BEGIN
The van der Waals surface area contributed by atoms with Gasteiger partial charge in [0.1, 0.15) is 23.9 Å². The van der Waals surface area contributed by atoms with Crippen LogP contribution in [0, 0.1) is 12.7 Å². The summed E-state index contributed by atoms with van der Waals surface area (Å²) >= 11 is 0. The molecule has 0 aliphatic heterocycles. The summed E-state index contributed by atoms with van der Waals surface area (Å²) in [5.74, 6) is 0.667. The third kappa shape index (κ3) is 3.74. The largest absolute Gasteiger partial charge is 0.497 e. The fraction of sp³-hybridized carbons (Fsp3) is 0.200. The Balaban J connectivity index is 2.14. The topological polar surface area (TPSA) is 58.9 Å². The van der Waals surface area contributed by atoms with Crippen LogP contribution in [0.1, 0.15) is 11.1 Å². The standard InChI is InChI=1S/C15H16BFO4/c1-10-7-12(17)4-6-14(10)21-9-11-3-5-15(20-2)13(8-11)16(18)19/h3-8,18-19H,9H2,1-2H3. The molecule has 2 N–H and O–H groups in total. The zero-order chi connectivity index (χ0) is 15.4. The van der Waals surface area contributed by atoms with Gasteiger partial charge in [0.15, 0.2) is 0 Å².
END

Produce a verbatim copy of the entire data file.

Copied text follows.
The van der Waals surface area contributed by atoms with Gasteiger partial charge in [0.1, 0.15) is 23.9 Å². The van der Waals surface area contributed by atoms with Crippen LogP contribution in [0, 0.1) is 12.7 Å². The summed E-state index contributed by atoms with van der Waals surface area (Å²) >= 11 is 0. The molecule has 0 aliphatic heterocycles. The summed E-state index contributed by atoms with van der Waals surface area (Å²) in [5.74, 6) is 0.667. The third kappa shape index (κ3) is 3.74. The largest absolute Gasteiger partial charge is 0.497 e. The fraction of sp³-hybridized carbons (Fsp3) is 0.200. The Balaban J connectivity index is 2.14. The topological polar surface area (TPSA) is 58.9 Å². The van der Waals surface area contributed by atoms with Crippen LogP contribution in [0.1, 0.15) is 11.1 Å². The standard InChI is InChI=1S/C15H16BFO4/c1-10-7-12(17)4-6-14(10)21-9-11-3-5-15(20-2)13(8-11)16(18)19/h3-8,18-19H,9H2,1-2H3. The molecule has 2 N–H and O–H groups in total. The zero-order chi connectivity index (χ0) is 15.4. The van der Waals surface area contributed by atoms with Gasteiger partial charge in [0.15, 0.2) is 0 Å².